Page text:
Against you? Or did Consideration bow?"

To any untamed eye, the above verses will truly seem like an impressive work of poetry. However, most of the publisher in those days, refused to even consider reading “On Messrs.’ Hussey and Coffin”. If it weren’t for the influence and connections of John and Susana Wheatley, Phyllis’s poetry may not have made it to the papers at all.

The poem was just the beginning of what began to define the scope of Ms. Wheatley’s work. Soon enough, she was combining Classical allusions, Christian pieties, death, friendship, affiliation, love and life of a slave. Several years later, Ms. Phyllis wrote an elegy that was based on the funeral theme. It was addressed to the countess of Huntington, after the passing of her Chaplain, Reverend George Whitefield. This elegy was published in Boston and some well-known regions of the U.K. Needless to say, the poetess’s fame and popularity instantly grew to an exponential degree.

In 1753, David Hume made the following statement, “I am apt to suspect the Negroes, and in general all the other species of men to be naturally inferior to the whites. There never was a civilized nation of any other complexion other than white”. His “perspective” immediately brought upon a wave of rebellious protests from the Black authors within America.

The U.S., in those times, wasn’t too keen on printing anything that was written by a darker fellow citizen. Ms. Phyllis Wheatley, just like her fellow beings, was also treated the same way. Her poetry didn’t make it to the American shores, but all thanks to Susana Wheatley, the poems started getting respect and fair treatment in the U.K.

By May 8 – 1773, Phyllis was going through respiratory problems. These health constraints, alongside her poetry based objectives, made her go to England. As much as the English air suited her lungs, she also used the opportunity to market her work. The trip went way beyond successful parameters, because Ms. Phyllis was finally able to get her book: “Poems on Various Subjects, Religious and Moral”, published.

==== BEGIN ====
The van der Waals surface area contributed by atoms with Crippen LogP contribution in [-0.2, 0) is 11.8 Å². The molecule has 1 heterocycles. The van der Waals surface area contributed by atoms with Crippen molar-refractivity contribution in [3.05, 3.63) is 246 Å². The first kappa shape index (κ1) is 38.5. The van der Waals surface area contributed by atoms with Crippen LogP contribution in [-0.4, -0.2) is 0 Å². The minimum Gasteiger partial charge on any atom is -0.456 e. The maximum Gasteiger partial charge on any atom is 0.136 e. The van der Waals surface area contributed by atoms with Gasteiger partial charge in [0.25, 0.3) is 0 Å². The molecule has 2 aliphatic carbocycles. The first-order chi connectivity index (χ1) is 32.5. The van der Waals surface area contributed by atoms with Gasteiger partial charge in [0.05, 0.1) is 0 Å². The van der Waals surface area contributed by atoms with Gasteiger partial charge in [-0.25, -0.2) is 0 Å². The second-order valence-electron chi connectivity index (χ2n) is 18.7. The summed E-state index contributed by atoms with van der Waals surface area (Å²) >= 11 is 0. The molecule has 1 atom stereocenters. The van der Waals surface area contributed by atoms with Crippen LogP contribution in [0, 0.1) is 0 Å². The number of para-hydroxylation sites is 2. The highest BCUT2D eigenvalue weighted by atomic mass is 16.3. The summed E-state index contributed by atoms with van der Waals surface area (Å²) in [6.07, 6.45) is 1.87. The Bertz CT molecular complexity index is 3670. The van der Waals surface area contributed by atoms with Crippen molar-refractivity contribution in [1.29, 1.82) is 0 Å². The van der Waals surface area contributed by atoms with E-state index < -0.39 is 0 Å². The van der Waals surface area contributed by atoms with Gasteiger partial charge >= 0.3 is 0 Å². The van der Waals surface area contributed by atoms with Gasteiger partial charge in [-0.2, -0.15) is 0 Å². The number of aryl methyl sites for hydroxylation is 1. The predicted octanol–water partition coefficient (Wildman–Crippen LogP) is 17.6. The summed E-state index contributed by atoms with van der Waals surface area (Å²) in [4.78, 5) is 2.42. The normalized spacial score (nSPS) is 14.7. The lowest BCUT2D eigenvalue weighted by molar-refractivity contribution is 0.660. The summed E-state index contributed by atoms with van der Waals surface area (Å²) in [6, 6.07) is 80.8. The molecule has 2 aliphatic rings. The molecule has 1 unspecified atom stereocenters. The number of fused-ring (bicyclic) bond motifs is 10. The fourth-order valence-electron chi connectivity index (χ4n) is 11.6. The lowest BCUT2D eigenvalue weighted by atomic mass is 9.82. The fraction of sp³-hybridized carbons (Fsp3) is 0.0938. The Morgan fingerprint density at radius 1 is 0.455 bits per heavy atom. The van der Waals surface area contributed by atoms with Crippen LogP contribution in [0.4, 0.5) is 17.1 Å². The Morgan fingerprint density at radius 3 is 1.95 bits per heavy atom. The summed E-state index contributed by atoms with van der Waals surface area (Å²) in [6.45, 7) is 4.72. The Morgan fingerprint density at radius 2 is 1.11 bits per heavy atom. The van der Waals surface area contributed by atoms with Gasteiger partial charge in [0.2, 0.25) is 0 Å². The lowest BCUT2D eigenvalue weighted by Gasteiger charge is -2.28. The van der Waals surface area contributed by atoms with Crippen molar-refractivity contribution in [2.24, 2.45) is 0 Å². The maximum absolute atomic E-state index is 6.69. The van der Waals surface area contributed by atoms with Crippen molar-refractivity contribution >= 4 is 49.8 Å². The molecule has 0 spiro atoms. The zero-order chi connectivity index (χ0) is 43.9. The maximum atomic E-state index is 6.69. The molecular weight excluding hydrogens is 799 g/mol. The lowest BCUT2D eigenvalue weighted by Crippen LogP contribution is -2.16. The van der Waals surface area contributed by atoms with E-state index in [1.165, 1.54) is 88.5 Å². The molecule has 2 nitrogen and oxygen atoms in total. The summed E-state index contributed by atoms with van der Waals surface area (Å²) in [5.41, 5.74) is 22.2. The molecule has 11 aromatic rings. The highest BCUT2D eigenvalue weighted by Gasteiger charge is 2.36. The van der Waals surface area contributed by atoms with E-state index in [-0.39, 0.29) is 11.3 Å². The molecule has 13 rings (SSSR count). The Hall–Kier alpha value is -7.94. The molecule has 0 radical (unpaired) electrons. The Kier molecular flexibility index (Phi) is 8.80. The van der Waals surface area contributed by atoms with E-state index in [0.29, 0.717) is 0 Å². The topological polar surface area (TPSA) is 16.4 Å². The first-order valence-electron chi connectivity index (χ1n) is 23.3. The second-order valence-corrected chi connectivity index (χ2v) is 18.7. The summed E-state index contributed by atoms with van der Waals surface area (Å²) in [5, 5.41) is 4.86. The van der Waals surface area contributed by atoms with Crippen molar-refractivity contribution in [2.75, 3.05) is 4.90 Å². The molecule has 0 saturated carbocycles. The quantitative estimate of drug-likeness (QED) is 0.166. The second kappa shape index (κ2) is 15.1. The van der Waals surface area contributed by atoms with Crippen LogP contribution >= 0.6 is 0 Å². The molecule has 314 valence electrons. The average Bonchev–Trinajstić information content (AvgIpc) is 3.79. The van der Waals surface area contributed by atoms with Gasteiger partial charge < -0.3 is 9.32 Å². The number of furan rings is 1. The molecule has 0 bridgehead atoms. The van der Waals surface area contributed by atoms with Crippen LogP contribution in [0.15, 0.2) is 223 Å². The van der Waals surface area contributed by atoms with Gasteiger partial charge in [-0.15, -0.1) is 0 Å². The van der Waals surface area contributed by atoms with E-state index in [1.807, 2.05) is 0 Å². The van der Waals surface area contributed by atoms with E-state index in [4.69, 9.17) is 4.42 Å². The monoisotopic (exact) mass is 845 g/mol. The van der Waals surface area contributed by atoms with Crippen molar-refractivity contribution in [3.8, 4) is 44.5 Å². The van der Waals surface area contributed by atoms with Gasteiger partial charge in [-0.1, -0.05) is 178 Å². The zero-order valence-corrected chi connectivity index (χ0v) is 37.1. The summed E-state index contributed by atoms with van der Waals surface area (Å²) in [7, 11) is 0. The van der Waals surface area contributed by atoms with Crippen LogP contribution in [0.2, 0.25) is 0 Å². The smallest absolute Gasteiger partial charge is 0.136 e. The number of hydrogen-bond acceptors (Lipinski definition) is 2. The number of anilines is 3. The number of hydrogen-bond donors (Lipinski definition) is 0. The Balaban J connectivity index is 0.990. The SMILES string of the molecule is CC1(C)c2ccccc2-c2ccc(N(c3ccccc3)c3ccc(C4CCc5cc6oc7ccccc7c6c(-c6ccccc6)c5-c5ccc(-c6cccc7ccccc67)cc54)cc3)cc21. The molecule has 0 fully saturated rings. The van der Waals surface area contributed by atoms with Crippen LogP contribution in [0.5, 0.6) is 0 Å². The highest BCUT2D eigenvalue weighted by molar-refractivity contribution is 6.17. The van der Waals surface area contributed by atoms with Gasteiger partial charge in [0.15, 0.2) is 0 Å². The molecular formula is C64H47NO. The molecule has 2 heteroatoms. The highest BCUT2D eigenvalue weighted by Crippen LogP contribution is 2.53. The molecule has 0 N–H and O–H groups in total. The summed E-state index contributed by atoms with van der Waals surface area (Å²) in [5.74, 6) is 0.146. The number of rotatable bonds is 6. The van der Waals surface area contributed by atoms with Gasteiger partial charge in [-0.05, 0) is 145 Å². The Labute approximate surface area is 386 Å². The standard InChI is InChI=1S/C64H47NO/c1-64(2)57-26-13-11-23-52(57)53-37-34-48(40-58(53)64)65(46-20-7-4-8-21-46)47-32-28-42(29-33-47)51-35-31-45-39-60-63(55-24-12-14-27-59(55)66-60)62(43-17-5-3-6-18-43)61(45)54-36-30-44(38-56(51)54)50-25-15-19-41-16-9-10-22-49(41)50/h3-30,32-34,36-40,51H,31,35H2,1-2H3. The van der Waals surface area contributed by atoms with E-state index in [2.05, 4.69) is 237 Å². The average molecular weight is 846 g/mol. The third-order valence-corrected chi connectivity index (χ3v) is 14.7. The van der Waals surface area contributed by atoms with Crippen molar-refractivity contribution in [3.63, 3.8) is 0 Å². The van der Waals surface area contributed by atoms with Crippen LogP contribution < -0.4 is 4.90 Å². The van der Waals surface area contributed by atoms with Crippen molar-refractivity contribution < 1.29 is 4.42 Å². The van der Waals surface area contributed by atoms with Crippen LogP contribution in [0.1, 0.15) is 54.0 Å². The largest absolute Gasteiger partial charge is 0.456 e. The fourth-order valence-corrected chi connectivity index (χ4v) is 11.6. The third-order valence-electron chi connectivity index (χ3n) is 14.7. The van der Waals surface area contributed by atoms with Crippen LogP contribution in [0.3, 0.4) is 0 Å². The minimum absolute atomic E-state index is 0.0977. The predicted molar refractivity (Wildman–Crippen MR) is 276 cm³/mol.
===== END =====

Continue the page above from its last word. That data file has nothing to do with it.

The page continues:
It was an unusual book because it opened up with a moving attestation. Written in the foreword section, it was written that the book was a work of a slave girl. The attestation was signed by John and Susan Wheatley, the Governor of England and different judges in the court of the English Law. Life in England didn’t last long because Phyllis had to go back to Ms. Wheatley. The old woman’s health was declining at a constant pace.

Marriage and Tragic Demise:

In 1778, Mr. John Wheatley passed away. According to his last will, Phyllis was free to go. Later on she got married to a free black man: John Peters. History, at this point, doesn’t have a lot of details about the whereabouts of Peters. No one exactly knows about his level of achievements, his capabilities of supporting the family and education level.

Just because Phyllis Wheatley’s life didn’t turn out to be so good, to this date, John Peters’ influence on her life is still questioned. By 1784, this couple had already lost three kids, while the 4th one was already drastically sick.

Fate didn’t favor Phyllis well, because she was unable to get her poetry published. It’s sad to know that she had to go back to where she started from. A house maid’s position was in store for her, despite of her literary proficiency and recent achievements.

Phyllis Wheatley died on December 5th – 1784. At the time of her death, she was alone in Boston Massachusetts.